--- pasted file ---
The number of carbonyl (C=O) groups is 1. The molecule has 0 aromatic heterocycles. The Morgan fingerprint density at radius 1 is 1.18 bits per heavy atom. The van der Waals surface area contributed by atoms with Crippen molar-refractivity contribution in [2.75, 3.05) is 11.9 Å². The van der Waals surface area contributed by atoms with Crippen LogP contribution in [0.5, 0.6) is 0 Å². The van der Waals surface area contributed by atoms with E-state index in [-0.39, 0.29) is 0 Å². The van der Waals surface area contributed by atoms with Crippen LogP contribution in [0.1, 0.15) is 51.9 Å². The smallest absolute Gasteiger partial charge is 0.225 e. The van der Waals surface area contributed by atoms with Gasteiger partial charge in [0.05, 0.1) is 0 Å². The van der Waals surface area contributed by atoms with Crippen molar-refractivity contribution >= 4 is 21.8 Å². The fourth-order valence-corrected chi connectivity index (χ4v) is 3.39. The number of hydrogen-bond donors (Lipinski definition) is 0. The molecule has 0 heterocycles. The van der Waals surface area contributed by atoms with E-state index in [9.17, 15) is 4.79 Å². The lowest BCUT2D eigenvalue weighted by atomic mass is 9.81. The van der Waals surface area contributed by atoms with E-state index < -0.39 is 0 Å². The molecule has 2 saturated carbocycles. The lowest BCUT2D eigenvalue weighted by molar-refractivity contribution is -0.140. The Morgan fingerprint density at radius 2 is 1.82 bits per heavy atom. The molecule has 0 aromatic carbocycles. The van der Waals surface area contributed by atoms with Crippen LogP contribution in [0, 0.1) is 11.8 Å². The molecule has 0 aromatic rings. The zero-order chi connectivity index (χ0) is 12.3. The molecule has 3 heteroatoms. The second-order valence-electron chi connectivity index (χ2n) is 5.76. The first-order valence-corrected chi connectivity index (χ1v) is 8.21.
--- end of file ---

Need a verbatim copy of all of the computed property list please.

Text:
The number of carbonyl (C=O) groups is 1. The molecule has 0 aromatic heterocycles. The Morgan fingerprint density at radius 1 is 1.18 bits per heavy atom. The van der Waals surface area contributed by atoms with Crippen molar-refractivity contribution in [2.75, 3.05) is 11.9 Å². The van der Waals surface area contributed by atoms with Crippen LogP contribution in [0.5, 0.6) is 0 Å². The van der Waals surface area contributed by atoms with E-state index in [-0.39, 0.29) is 0 Å². The van der Waals surface area contributed by atoms with Crippen LogP contribution in [0.1, 0.15) is 51.9 Å². The smallest absolute Gasteiger partial charge is 0.225 e. The van der Waals surface area contributed by atoms with Gasteiger partial charge in [0.05, 0.1) is 0 Å². The van der Waals surface area contributed by atoms with Crippen molar-refractivity contribution >= 4 is 21.8 Å². The fourth-order valence-corrected chi connectivity index (χ4v) is 3.39. The number of hydrogen-bond donors (Lipinski definition) is 0. The molecule has 0 heterocycles. The van der Waals surface area contributed by atoms with E-state index in [9.17, 15) is 4.79 Å². The lowest BCUT2D eigenvalue weighted by atomic mass is 9.81. The van der Waals surface area contributed by atoms with E-state index < -0.39 is 0 Å². The molecule has 2 saturated carbocycles. The lowest BCUT2D eigenvalue weighted by molar-refractivity contribution is -0.140. The Morgan fingerprint density at radius 2 is 1.82 bits per heavy atom. The molecule has 0 aromatic carbocycles. The van der Waals surface area contributed by atoms with Crippen LogP contribution in [0, 0.1) is 11.8 Å². The molecule has 0 aromatic rings. The zero-order chi connectivity index (χ0) is 12.3. The molecule has 3 heteroatoms. The second-order valence-electron chi connectivity index (χ2n) is 5.76. The first-order valence-corrected chi connectivity index (χ1v) is 8.21.